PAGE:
David Bourget (Western Ontario)
David Chalmers (ANU, NYU)
Rafael De Clercq
Jack Alan Reynolds
Learn more about PhilPapers
In E. Emanuel J. Millum (ed.), Global Justice and Bioethics. Oxford University Press (forthcoming)
Many people in the developing world access essential health services either partially or primarily through programs run by international non-governmental organizations (INGOs). Given that such programs are typically designed and run by Westerners, and funded by Western countries and their citizens, it is not surprising that such programs are regarded by many as vehicles for Western cultural imperialism. In this chapter, I consider this phenomenon as it emerges in the context of development and humanitarian aid programs, particularly those delivering medical treatment, nutrition and access to clean water. I argue that in order to avoid contributing to cultural imperialism, INGOs have a duty to ensure that they do not offer services in a way that requires their beneficiaries to choose between accessing essential health services and violating or otherwise undermining traditional norms and practices which have significance for their beneficiaries. Following Onora O'Neill, I argue that offers requiring such a choice are effectively “unrefuseable” and so coercive. INGOs therefore, must avoid making such offers, and can accomplish this by means of an iterated process of reciprocal negotiation under conditions of equality, in which both the INGOs’ and the beneficiaries’ deep values and concerns play a role. In essence, I claim that employing such a process is a requirement of procedural justice, given the non-ideal conditions in which INGOs must operate.
|Keywords||non-governmental organizations intercultural conflict non-ideal theory procedural justice coercion|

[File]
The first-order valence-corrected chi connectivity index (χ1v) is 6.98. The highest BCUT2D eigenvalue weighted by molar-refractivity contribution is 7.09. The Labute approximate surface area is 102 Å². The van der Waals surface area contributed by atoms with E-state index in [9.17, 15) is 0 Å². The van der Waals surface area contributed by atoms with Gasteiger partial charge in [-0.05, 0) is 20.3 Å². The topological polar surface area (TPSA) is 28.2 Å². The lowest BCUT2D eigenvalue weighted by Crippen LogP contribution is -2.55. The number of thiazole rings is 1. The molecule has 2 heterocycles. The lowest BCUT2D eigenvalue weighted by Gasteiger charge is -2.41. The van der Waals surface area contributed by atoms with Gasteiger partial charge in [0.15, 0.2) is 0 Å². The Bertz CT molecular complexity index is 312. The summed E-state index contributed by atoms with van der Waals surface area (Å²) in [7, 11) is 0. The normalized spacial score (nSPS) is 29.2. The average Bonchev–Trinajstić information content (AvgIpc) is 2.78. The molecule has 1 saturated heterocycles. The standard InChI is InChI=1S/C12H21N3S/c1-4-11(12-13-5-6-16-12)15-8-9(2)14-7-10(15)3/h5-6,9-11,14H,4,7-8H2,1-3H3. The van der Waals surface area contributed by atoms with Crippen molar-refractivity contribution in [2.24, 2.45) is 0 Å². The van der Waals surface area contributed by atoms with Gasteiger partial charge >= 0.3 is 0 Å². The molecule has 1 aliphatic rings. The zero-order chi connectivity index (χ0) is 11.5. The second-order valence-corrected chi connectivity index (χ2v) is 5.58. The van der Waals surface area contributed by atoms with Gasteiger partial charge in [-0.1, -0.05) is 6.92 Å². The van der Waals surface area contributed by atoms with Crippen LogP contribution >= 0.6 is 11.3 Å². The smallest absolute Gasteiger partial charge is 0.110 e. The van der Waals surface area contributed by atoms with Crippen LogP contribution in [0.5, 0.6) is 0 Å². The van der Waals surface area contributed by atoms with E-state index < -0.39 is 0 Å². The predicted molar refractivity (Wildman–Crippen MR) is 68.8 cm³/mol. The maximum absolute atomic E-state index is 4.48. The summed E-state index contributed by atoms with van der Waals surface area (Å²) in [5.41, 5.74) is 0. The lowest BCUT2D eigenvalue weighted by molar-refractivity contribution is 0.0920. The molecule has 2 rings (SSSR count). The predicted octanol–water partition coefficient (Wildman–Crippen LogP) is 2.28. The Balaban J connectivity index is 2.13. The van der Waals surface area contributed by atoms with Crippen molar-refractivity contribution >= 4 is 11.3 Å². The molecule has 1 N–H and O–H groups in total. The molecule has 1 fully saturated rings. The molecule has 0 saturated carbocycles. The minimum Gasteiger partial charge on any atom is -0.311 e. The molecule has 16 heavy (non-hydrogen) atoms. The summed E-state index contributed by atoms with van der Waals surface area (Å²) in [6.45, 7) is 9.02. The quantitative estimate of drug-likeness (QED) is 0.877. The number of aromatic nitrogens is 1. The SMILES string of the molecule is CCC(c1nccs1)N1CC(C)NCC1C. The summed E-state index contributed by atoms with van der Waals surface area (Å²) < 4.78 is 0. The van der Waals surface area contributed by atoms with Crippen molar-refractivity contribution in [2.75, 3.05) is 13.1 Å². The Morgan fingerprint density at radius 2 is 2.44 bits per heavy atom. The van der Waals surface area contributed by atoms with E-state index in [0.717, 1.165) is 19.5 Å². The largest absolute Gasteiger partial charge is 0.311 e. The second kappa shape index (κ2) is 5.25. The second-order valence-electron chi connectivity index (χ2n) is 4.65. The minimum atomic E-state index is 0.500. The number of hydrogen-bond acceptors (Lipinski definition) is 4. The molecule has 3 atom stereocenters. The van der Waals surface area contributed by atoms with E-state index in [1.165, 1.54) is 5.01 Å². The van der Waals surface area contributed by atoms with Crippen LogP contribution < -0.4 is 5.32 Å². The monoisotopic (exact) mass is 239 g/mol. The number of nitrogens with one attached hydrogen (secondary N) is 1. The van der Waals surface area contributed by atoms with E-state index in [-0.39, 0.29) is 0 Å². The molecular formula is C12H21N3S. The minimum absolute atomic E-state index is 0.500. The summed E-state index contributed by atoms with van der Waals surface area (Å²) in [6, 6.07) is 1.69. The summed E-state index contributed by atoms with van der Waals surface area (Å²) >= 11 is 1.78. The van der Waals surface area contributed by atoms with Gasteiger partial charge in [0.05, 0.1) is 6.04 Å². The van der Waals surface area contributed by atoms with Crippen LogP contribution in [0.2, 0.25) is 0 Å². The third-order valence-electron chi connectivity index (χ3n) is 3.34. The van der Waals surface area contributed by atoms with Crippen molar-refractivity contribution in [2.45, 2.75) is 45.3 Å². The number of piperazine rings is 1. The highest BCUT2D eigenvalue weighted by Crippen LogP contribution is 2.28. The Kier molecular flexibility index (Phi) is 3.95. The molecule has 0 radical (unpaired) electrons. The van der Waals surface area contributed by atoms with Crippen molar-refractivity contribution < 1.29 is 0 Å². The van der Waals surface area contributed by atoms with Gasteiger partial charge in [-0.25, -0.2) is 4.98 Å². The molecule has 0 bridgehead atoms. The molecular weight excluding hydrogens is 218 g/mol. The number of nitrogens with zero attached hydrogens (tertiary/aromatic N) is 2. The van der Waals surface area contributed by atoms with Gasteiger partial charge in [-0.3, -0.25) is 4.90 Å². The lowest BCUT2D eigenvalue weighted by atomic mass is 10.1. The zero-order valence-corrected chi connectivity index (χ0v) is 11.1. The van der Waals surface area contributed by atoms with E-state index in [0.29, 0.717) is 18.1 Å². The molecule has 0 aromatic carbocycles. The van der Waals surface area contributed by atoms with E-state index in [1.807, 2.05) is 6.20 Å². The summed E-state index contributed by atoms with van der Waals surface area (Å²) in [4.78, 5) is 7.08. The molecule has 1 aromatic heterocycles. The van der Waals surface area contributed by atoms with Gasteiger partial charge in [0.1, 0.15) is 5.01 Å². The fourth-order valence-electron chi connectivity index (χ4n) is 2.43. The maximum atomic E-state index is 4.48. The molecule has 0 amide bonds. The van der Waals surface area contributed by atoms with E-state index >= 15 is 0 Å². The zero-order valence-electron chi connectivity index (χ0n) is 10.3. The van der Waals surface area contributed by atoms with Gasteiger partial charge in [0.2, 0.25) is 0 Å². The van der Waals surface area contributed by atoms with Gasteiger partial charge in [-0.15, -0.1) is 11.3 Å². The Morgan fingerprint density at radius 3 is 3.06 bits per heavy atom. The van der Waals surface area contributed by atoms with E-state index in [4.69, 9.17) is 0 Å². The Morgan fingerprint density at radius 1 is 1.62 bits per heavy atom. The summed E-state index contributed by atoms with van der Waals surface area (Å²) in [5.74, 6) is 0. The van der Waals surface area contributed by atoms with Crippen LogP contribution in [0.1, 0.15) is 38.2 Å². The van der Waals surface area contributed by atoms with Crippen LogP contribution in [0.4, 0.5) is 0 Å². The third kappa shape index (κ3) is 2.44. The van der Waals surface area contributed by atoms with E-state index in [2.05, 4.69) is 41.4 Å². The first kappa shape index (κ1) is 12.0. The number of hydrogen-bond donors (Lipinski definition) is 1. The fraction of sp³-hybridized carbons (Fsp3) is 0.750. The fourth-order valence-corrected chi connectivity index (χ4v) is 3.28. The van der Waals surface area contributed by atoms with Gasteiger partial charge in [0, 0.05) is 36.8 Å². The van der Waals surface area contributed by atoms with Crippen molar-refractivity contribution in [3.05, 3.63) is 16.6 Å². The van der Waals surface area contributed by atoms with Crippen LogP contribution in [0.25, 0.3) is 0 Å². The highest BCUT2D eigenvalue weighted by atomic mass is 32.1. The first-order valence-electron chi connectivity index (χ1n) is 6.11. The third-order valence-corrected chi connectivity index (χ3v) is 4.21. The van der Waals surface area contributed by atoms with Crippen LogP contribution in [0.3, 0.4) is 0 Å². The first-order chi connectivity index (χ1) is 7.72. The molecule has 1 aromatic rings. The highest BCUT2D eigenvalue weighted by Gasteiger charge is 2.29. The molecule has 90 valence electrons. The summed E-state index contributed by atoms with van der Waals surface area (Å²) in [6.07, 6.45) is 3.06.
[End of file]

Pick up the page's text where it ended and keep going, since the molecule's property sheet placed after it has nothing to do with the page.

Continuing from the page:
|Categories||categorize this paper)|
Setup an account with your affiliations in order to access resources via your University's proxy server
Configure custom proxy (use this if your affiliation does not provide a proxy)
|Through your library|
References found in this work BETA
No references found.
Citations of this work BETA
No citations found.
Similar books and articles
Scott Wisor (2012). How Should INGOs Allocate Resources? Ethics and Global Politics 5 (1):27-48.
Gopal Sreenivasan (2007). Health and Justice in Our Non-Ideal World. Politics, Philosophy and Economics 6 (2):218-236.
Corey Brettschneider (2006). The Value Theory of Democracy. Politics, Philosophy and Economics 5 (3):259-278.
Lisa L. Fuller (2012). Priority-Setting in International Non-Governmental Organizations: It is Not as Easy as ABCD. Journal of Global Ethics 8 (1):5-17.
Emanuela Ceva (2008). Impure Procedural Justice and the Management of Conflicts About Values. Polish Journal of Philosophy 2 (1):5-22.
Lisa Fuller (2006). Justified Commitments? Considering Resource Allocation and Fairness in Médecins Sans Frontières-Holland. Developing World Bioethics 6 (2):59–70.
Martin Gustafsson (2004). On Rawls’s Distinction Between Perfect and Imperfect Procedural Justice. Philosophy of the Social Sciences 34 (2):300-305.
Norman Daniels (2008). Just Health: Meeting Health Needs Fairly. Cambridge University Press.
Marcus Arvan (2008). A Nonideal Theory of Justice. Dissertation, University of Arizona
Emanuela Ceva (2007). Plural Values and Heterogeneous Situations. Considerations on the Scope for a Political Theory of Justice. European Journal of Political Theory 6 (3):359-375.
Rebecca A. Reisch (2011). International Service Learning Programs: Ethical Issues and Recommendations. Developing World Bioethics 11 (2):93-98.
Chockalingam Viswesvaran & Deniz S. Ones (2002). Examining the Construct of Organizational Justice: A Meta-Analytic Evaluation of Relations with Work Attitudes and Behaviors. [REVIEW] Journal of Business Ethics 38 (3):193 - 203.
Cristina Lafont (2003). Procedural Justice?: Implications of the Rawls-Habermas Debate for Discourse Ethics. Philosophy and Social Criticism 29 (2):163-181.
Annette Rid (2009). Justice and Procedure: How Does “Accountability for Reasonableness” Result in Fair Limit-Setting Decisions? Journal of Medical Ethics 35 (1):12-16.
Added to index2011-06-28
Total downloads82 ( #25,191 of 1,700,361 )
Recent downloads (6 months)12 ( #53,539 of 1,700,361 )
How can I increase my downloads?